The longer a team stays in the playoffs, the shorter its bench tends to get.

      Teams with big scoring lines try to get them as much playing time as possible.Sounds logical, but it's a theory the New Jersey Devils probably won't practice in their best-of-7 Eastern Conference final against the Philadelphia Flyers, which opens Saturday.

      Part of that is because Devils coach Jacques Lemaire really doesn't have either a Cam Neely, Jaromir Jagr or Eric Lindros to step on the ice every second or third shift.

      The other part is because the Devils' play doesn't slip with any of their lines, especially their fourth group, the "Crash Line."

      Center Bobby Holik and wings Randy McKay and Mike Peluso usually don't play more than 8-to-12 minutes a game but they've come up big in the playoffs.

      McKay got the game-winner in overtime in Game 4 against the Bruins and Holik and McKay both scored in Game 3 of the semifinals with Pittsburgh when New Jersey took a 2-1 lead in the best-of-7 series. Holik also got a big momentum-changing goal in the final game against Pittsburgh when the Penguins had control in Game 5.

      While Peluso hasn't scored, his physical play caused a turnover by Boston defenseman Jon Rohloff on McKay's overtime winner in a 1-0 contest.

      "I think we play the same way every night," said Holik, who has also hit a couple of posts. "But when the other lines play well, we don't get as much attention because someone else is scoring. I think we do the same every night. Sometimes it shows more, and sometimes it doesn't."

      However, Holik said that ability to blend in with the Devils' other lines might be the key to the team's success.

      "Other teams are looking at the videotape and saying we're going to check (Neal) Broten's line," Holik said Friday before practice. "They can check Broten's line and then the fourth line - us - will come up with the big night. Then they say: `What are we going to do next, check `The Crash Line? No!' Every night it's somebody else coming up with the big night."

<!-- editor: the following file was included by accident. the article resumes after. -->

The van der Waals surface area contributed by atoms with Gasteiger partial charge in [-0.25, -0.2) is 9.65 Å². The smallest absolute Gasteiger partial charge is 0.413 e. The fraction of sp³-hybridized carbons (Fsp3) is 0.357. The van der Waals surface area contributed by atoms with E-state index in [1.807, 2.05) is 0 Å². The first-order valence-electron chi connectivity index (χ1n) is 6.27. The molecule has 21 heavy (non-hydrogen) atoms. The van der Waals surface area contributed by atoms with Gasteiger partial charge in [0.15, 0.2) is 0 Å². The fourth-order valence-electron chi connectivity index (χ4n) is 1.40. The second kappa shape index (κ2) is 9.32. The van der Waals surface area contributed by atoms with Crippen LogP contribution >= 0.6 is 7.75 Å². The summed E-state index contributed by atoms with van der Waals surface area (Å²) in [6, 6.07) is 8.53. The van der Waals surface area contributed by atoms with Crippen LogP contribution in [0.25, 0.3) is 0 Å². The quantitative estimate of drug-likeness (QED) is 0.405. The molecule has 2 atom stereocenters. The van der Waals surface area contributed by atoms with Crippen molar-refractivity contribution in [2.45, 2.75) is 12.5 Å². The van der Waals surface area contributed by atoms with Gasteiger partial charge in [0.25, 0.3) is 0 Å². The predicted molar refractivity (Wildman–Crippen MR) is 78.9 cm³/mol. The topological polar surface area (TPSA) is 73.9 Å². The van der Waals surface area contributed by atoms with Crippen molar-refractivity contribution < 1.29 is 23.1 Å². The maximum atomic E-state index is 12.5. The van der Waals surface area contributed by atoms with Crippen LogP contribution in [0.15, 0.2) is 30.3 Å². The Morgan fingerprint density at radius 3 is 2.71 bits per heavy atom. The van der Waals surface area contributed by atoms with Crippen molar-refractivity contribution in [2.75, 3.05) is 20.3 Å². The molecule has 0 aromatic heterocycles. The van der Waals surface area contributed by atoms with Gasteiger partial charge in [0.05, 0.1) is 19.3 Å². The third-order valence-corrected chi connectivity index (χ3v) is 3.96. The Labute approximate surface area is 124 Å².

Lemaire has done an excellent job of using all his lines in the playoffs, and that's left the Devils strong late in the game. They have outscored opponents 13-5 in the third period in the playoffs and won both their overtime games.

      "I think you have to get the fourth line in at different times in the game just to know they are capable and just to get the ice time," Peluso said. "The only frustrating thing is you want to get out and you have all this pent-up energy."

      Lemaire has said two of his lines will share the duty of working against Lindros and Flyers linemates John LeClair and Mikael Renberg. Centers Bobby Carpenter and Broten are expected to oppose Lindros.

      The 6-foot-3, 220-pound Holik said he wouldn't mind a piece of Lindros, who at 6-4 and 229 is a lot bigger than either Carpenter or Broten.

      "I don't know if they'll ask me, but I'm ready for it or anything," Holik said. "That is a challenge. If they say you do it, I'm more than happy. If he (Lemaire) doesn't, I'm not going to hang my head."

      Holik and the Crash Line will just do what they are told.

      "I'm never satisfied even if we have a great game," Holik said. "I want to do it again. One game doesn't make a season. I want to do it again."